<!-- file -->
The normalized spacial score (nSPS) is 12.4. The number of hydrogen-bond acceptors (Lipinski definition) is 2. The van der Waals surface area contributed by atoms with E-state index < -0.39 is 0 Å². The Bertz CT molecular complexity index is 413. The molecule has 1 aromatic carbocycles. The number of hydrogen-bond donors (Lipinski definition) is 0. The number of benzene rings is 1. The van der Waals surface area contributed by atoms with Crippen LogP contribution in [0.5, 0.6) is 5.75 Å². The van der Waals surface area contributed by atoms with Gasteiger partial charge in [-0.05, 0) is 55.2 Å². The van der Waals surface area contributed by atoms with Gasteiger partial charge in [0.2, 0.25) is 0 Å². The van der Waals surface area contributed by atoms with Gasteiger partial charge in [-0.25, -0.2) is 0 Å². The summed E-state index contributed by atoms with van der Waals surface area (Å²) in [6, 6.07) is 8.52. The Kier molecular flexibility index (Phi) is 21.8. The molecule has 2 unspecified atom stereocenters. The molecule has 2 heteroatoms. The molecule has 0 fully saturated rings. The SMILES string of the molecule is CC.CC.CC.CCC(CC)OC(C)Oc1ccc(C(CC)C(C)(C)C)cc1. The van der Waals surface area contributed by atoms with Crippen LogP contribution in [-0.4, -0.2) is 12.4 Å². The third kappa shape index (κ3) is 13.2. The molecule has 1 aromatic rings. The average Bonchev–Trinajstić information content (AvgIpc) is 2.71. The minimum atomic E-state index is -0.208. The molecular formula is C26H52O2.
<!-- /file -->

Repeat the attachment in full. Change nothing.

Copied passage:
The normalized spacial score (nSPS) is 12.4. The number of hydrogen-bond acceptors (Lipinski definition) is 2. The van der Waals surface area contributed by atoms with E-state index < -0.39 is 0 Å². The Bertz CT molecular complexity index is 413. The molecule has 1 aromatic carbocycles. The number of hydrogen-bond donors (Lipinski definition) is 0. The number of benzene rings is 1. The van der Waals surface area contributed by atoms with Crippen LogP contribution in [0.5, 0.6) is 5.75 Å². The van der Waals surface area contributed by atoms with Gasteiger partial charge in [-0.05, 0) is 55.2 Å². The van der Waals surface area contributed by atoms with Gasteiger partial charge in [0.2, 0.25) is 0 Å². The van der Waals surface area contributed by atoms with Gasteiger partial charge in [-0.25, -0.2) is 0 Å². The summed E-state index contributed by atoms with van der Waals surface area (Å²) in [6, 6.07) is 8.52. The Kier molecular flexibility index (Phi) is 21.8. The molecule has 2 unspecified atom stereocenters. The molecule has 2 heteroatoms. The molecule has 0 fully saturated rings. The SMILES string of the molecule is CC.CC.CC.CCC(CC)OC(C)Oc1ccc(C(CC)C(C)(C)C)cc1. The van der Waals surface area contributed by atoms with Crippen LogP contribution in [-0.4, -0.2) is 12.4 Å². The third kappa shape index (κ3) is 13.2. The molecule has 1 aromatic rings. The average Bonchev–Trinajstić information content (AvgIpc) is 2.71. The minimum atomic E-state index is -0.208. The molecular formula is C26H52O2.